In front of a sold-out Lamex Stadium, the atmosphere is set to be electric as Boro aim for one more win to complete their season objective.

Saturday’s fixture is completely SOLD-OUT. No tickets will be sold on the day, so if you do not have a ticket, please do not travel.

For those with seat tickets, we recommend arrival at the stadium earlier than usual to ensure you are seated in your allocated seat.

Our North Stand and East Terrace are operating at 90% capacity due to restrictions placed by the Safety Advisory Group.

A Message to Supporters
At this crucial stage of the year, we must remind you in the interests of safety for everyone inside our stadium, that the pitch is for managers, players and match officials, while the stands are there for you to support the team.

Pitch incursions are dangerous and anyone who does encroach onto the playing surface will face strong sanctions that could include a ban from attending matches here at The Lamex Stadium, across the country and police action.

Furthermore, the use of pyrotechnics or smoke bombs at football grounds also carries an automatic ban and is something we take very seriously.

We appreciate your relentless support for our Club, but please do not put others at risk in doing so.

supporters are encouraged to stick around after Saturday’s final home league game of the season against Grimsby Town, in anticipation of the 2022/23 Supporters’ Association End of Season Awards.

As a reminder to supporters, these awards can only take place if the pitch is clear and safe for the players.

Club Shop & Ticket Office…
The Stevenage FC Club Shop is open at the earlier time of 11:30am on Saturday, closing at kick-off. The shop will also be open briefly at full-time.

Visit us in-store to collect Barrow AFC (A) tickets or purchase and browse our new leisurewear selection.

The North Stand Ticket Office, located on Broadhall Way, opens at midday and closes fifteen minutes after kick-off (3.15pm) for match ticket collections or queries. No tickets will be sold on the day.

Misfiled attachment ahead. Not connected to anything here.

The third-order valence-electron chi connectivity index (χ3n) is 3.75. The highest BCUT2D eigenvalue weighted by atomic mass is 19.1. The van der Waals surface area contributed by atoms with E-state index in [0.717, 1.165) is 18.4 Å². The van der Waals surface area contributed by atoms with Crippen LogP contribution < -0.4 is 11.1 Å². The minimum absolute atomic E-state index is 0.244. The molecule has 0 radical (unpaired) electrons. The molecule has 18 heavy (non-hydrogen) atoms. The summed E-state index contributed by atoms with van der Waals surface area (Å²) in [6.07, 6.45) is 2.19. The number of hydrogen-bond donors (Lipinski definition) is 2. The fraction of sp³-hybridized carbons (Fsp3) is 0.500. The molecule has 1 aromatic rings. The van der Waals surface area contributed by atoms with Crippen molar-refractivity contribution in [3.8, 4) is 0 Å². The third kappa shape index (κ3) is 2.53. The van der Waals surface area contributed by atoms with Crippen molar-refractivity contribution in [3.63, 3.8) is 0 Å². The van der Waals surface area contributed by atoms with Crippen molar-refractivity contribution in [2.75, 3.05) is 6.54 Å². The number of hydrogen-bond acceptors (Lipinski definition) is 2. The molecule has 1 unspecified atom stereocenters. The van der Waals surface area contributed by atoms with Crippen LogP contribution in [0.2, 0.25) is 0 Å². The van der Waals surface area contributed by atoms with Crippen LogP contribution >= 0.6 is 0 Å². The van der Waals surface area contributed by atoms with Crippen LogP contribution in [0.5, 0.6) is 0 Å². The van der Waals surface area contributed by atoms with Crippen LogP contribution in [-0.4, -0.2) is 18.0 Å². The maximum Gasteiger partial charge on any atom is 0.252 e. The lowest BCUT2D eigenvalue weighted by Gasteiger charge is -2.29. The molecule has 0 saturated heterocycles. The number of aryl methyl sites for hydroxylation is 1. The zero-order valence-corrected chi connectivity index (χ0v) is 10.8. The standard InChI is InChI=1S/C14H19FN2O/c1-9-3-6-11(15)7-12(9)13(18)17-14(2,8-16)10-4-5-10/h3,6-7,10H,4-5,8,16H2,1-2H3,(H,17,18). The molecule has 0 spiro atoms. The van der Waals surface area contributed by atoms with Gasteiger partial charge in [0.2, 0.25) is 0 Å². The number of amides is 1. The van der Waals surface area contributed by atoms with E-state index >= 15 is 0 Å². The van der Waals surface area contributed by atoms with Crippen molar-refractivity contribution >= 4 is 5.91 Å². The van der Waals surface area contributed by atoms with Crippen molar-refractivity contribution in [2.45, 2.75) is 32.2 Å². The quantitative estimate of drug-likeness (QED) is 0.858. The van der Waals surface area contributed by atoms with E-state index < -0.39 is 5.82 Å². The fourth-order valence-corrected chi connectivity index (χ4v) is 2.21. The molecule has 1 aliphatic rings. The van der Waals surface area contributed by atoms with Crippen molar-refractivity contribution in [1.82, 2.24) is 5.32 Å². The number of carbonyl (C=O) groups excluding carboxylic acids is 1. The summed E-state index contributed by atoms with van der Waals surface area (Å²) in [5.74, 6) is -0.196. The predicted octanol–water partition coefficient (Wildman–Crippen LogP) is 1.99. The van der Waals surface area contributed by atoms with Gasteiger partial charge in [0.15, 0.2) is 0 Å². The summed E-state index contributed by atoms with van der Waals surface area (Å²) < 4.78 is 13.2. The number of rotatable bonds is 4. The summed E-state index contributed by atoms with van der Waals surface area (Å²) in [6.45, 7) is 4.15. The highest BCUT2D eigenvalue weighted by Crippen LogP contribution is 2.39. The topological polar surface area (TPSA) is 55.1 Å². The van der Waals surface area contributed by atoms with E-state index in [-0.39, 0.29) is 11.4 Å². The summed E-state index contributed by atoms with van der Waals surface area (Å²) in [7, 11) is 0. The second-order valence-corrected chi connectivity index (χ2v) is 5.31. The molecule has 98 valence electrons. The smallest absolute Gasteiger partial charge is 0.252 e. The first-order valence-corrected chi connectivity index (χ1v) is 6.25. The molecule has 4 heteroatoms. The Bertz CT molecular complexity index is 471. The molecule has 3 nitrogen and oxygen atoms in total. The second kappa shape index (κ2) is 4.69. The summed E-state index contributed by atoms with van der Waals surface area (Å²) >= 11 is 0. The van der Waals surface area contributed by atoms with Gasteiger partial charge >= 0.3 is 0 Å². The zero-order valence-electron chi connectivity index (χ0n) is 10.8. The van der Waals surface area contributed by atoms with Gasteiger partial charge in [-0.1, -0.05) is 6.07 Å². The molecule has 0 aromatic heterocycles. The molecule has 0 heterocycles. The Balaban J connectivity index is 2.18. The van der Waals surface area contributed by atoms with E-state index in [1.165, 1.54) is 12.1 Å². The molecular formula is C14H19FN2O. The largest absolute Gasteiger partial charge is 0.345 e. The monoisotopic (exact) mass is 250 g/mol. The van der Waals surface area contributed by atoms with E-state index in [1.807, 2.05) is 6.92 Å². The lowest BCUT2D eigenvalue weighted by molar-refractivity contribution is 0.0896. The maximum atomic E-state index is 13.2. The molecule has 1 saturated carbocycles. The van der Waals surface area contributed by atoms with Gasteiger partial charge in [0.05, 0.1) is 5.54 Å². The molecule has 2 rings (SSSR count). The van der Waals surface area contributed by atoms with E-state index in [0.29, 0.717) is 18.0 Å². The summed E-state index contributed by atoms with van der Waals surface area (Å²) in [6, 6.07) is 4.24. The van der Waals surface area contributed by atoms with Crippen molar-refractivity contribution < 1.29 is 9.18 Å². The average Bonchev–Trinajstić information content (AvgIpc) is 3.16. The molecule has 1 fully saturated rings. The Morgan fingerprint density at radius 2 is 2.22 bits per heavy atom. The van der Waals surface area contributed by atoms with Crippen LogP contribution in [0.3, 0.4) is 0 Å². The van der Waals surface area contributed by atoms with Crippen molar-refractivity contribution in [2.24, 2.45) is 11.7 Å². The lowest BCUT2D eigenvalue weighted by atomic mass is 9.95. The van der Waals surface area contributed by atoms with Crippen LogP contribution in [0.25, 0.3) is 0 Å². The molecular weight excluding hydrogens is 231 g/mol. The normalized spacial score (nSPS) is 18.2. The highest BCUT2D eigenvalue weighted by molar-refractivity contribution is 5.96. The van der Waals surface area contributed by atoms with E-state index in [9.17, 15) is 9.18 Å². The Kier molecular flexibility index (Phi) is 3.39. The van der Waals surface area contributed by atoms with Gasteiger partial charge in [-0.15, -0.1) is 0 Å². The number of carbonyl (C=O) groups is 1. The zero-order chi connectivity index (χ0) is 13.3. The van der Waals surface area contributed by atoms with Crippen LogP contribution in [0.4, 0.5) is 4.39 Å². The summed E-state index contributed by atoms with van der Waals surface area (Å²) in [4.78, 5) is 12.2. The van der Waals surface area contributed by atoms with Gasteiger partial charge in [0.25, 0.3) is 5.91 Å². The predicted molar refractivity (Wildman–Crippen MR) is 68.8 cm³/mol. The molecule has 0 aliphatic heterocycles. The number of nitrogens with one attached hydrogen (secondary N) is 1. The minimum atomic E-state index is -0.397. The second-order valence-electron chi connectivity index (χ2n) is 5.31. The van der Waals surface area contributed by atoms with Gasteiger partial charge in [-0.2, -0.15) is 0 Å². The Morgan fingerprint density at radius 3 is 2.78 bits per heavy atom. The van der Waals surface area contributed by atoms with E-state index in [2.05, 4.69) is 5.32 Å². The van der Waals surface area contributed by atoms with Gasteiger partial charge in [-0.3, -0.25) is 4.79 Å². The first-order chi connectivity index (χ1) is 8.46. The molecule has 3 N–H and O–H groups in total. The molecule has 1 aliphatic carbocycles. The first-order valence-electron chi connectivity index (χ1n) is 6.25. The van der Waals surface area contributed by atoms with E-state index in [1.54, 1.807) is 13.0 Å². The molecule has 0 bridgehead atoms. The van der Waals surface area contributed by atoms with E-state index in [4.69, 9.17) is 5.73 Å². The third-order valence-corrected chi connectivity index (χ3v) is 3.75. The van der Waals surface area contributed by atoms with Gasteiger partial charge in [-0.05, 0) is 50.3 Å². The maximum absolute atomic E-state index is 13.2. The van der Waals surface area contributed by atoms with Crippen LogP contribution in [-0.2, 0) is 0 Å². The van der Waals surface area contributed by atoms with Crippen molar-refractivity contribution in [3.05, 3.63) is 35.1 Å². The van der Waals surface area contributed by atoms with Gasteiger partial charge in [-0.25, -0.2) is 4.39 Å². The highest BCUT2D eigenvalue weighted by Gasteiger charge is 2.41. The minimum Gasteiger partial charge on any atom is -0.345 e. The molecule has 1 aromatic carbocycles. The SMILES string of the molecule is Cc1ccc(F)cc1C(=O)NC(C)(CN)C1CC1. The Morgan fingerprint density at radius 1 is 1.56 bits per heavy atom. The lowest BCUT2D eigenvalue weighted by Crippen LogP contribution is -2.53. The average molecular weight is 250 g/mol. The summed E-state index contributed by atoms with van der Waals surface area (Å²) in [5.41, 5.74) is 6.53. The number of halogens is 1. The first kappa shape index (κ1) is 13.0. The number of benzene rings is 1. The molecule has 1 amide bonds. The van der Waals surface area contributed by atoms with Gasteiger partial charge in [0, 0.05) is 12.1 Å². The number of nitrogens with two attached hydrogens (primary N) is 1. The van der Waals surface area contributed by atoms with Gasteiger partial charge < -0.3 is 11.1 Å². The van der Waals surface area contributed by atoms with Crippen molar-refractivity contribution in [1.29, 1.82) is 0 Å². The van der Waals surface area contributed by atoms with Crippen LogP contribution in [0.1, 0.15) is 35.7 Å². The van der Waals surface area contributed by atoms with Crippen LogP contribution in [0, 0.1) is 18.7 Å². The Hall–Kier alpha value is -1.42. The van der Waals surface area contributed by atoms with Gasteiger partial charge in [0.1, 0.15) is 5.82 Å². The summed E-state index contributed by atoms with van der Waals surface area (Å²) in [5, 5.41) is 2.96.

Food & Drink…
The 76 Lounge

Open to home & away supporters from midday, at half-time for North Stand ticket holders and again for all from full-time to 8pm.

Supporters can also purchase hot food and drinks inside The 76 Lounge from 3.15pm which can be accessed via both side door of the North Stand.

Fans can move between The 76 Lounge and the tea bar area inside the North Stand to purchase food & drinks.

The Broadhall Suite

The Broadhall Suite is open to both sets of supporters from midday until kick-off, with a variety of drinks to choose from as well as a hot food matchday menu. This venue opens once again at full-time until 8pm.

Tea Bars

Tea bars around The Lamex Stadium are card only when purchasing food and drink around the ground.

How to Follow…
UK-based supporters can listen to Stevenage vs Grimsby Town with an iFollow Audio Match Pass, available to purchase for £2.50.

Overseas supporters can watch the action live with an iFollow Audio Match Pass, available for just £10.

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Match Preview: Stevenage vs Grimsby Town

Stevenage can secure promotion to Sky Bet League One tomorrow as they welcome Grimsby Town to a sold-out Lamex Stadium…

After Tuesday’s triumph in Swindon, Stevenage sit third in League Two and four points clear of Stockport County in fourth with just two games left to play.

Grimsby Town occupy eleventh place in the league table and, whilst they are unable to reach the play-off places, they will undoubtedly be looking to spoil Stevenage’s fun. The Mariners’ away form has been satisfactory this campaign, winning nine away league fixtures from twenty-two. Grimsby also had a successful FA Cup run, reaching the Quarter finals before being knocked out by Brighton and Hove Albion.